Homeowners could be looking at more pain in the next few years as their home equity lines of credit (HELOCs) reset. The Office of the Comptroller of the Currency (OCC) estimates that $23 billion in HELOCs held by the largest banks are due to reset in 2014, followed by about $41 billion in 2015, $49 billion in 2016, and $54 billion in 2017.
Banks will generally take a writedown or chargeoff when a HELOC defaults without sufficient equity in the property, but that does not let the borrower off the hook for repayment. Monthly mortgage payments could skyrocket as second liens become fully amortizing, throwing many consumers into financial turmoil. The Treasury Department's ability to throw them a lifeline, meanwhile, would be limited, since its authority to create and fund new homeowner assistance programs under the Troubled Asset Relief Program expired years ago.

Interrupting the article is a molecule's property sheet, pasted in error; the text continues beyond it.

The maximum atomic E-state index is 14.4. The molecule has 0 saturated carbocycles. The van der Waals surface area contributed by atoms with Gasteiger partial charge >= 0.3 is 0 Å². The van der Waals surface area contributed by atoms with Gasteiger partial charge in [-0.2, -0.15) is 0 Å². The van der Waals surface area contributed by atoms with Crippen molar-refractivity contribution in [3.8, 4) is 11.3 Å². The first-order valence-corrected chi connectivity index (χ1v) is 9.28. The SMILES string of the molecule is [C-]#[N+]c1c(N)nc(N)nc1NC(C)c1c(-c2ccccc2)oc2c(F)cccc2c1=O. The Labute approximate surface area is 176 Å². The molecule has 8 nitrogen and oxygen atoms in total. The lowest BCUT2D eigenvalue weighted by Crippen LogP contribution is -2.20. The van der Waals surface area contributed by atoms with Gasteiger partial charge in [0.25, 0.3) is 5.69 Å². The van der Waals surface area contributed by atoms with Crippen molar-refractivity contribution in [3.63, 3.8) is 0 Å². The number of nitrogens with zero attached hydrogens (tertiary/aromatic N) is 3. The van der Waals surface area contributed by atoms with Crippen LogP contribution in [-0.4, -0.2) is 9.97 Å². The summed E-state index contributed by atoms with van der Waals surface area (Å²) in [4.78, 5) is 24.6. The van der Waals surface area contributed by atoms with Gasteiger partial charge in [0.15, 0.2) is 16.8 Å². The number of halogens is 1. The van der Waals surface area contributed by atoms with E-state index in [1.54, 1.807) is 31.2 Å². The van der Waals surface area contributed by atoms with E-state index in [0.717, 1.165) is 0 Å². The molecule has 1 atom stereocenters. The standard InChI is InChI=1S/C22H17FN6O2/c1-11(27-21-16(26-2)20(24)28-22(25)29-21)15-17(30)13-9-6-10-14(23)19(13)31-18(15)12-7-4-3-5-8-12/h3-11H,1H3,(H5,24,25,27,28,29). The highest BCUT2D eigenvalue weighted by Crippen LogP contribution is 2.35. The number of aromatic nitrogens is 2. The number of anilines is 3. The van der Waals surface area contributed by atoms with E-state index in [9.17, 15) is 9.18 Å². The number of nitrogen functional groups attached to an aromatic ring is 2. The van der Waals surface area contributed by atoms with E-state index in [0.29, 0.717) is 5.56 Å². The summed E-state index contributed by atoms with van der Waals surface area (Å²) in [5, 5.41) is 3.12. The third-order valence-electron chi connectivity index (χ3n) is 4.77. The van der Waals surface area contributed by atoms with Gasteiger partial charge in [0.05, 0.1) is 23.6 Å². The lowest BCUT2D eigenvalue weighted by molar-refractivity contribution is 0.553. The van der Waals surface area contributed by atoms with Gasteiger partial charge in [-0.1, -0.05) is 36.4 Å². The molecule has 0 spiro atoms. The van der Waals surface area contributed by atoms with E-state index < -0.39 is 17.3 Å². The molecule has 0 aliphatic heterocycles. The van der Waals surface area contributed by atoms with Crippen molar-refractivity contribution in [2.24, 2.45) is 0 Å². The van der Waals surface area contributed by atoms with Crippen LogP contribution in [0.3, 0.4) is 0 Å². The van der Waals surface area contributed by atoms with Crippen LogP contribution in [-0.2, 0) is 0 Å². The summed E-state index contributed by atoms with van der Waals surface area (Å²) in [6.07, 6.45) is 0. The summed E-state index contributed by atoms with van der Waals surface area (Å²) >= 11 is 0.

HELOCs that are in the senior mortgage position do potentially qualify for a workout under the Treasury's Home Affordable Modification Program; but, according to the OCC, more than three-quarters of HELOCs held by the nine largest U.S. banks are second mortgages and just 23 percent are first liens.